8 Shocking Historical Facts About Dentistry

Dentistry Shocking Historical Facts

There are many reasons to be thankful that we live in modern day times. Smartphones, automatic cars, indoor plumbing.  We could go on forever. The list of wonderful modern conveniences that we have at our fingertips is endless. Even dentistry has come a long way since its inception. Not all of it was bad; in fact, many of today’s practices are based on old findings from past dental practices. However, whether it’s good, bad or just plain shocking, there’s plenty of historical facts about dentistry that will blow your mind! Check out a few of our favourites.

1. Novocain Wasn’t Invented Until 1903

If you’ve ever had to undergo any kind of serious dental work, chances are that you were put under a local anaesthetic known as Novocain. It numbs the pain of most procedures, and while it can leave you drooling, it’s definitely better than suffering through tools slicing and poking your mouth. Thankfully, we live in an era where Novocain is commonplace. Imagine living pre-1903, when German chemist Alfred Einhorn invented it, and having to feel everything!

2. Barbers Used to Pull Teeth

Sometimes, one-stop shops are great. A petrol station with a built-in car wash can save you time, a department store that carries clothes for you and your child can save you a trip, but a hairdresser that also tends to your teeth might just leave you with more pain than you thought. We don’t know about you, but we think these are two professions that probably didn’t mix – especially since you don’t get your teeth pulled at the barber these days. Today, we’re glad to book two separate appointments: one for our beards, one for our bite.

3. Tooth Decay Didn’t Exist; Tooth Worms Did

Okay, tooth decay did exist, but it wasn’t called that. Instead, people as far back as 5000 B.C. referred to the breakdown of their teeth as “tooth worms.” Pretty disturbing, right? We’re more than thankful for today’s precise, accurate medical terminology in dentistry if for nothing more than the sake of our own stomachs.

4. Dental Drills Used to be Powered by Foot

Back in the day, you could only hope your dentist had some strong calves. Before the convenience of today’s drills and power tools, dentists used drills powered by foot pedals. George Washington invented the first prototype, powering the drill by turning his mother’s spinning wheel. Whether you’re a dentist or a patient, neither side of this situation sounds too great, so we’re thankful for today’s technology.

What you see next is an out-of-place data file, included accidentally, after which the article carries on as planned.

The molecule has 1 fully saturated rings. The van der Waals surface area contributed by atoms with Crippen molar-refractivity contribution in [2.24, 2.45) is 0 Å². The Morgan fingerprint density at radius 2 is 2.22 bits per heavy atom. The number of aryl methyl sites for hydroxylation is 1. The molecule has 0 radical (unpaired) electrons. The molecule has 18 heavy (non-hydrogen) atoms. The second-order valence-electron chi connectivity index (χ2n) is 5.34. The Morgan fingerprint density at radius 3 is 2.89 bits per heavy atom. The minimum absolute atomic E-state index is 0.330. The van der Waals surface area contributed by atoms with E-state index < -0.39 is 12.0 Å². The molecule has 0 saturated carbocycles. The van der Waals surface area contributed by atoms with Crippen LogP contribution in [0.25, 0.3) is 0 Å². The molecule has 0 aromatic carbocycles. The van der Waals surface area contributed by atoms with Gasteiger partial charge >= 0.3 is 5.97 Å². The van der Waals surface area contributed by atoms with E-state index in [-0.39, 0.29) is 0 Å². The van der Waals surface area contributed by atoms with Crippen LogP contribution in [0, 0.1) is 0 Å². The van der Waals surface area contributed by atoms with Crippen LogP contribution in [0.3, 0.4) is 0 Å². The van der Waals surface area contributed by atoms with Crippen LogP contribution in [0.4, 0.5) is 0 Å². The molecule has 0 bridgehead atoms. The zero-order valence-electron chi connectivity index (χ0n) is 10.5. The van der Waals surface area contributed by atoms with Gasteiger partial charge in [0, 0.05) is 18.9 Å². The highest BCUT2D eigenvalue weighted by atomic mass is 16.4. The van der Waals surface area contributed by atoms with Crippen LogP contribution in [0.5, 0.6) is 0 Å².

5. The First Dentist Existed in Ancient Egypt

Despite the interesting theories and terminology of “tooth worms,” even ancient people knew they wanted their smiles to look good. The first recorded dentist in history was known as Hesy-Re, a physician in 2600 B.C. residing in ancient Egypt. His tombstone was engraved with the words, “the greatest of those who deal with teeth, and of physicians.” Not only was he the first, but apparently the greatest as well. Congrats, Hesy-Re!

6. Early Toothbrushes Were Known as “Chewing Sticks”

The first use of a toothbrush was by the Hindus of India in 4000 B.C. They took a fresh twig and frayed the ends into bristles. The Babylonians later named this the “chewing stick” in 3500 B.C. The first toothbrush similar to what we use today was actually invented in China in the year 1600. It was made of hog bristles. While the effectiveness of both the hog bristles and the chewing stick are debated, we’ll stick to our electric toothbrushes and mouthwash any day.

7. Tooth Extraction Cured All

The Middle Ages were a tough time for the medical industry. Knowledge was scattered, and trying to determine the cause of an issue was often a mystery too difficult for even the most Holmes-esque healthcare provider, thus leading to many cases of trial and error. For a period of time in the Middle Ages, tooth extraction was used to cure many aches and pains and was often performed by a monk and a barber.

8. Toothpaste Used to Come in a Jar

If you and your significant other have ever argued about how the toothpaste should be squeezed, maybe you should have been born in a past decade. Colgate massed produced the first toothpaste in 1873, and it came in a jar. While there was no toothpaste tube to argue over whether you should squeeze from the middle or the end, it was definitely an easy way to catch a cold if you were sharing your jar with anyone else.

As you can see, modern day dentistry has come a long way from its historical roots. However, not all dentists of today are created equal. Make sure you’re getting today’s top-notch, highest quality of care by choosing a knowledgeable and experienced dental practice like Mint St Dental. Find more information about our cutting-edge services in our dental clinic at the Victoria Park.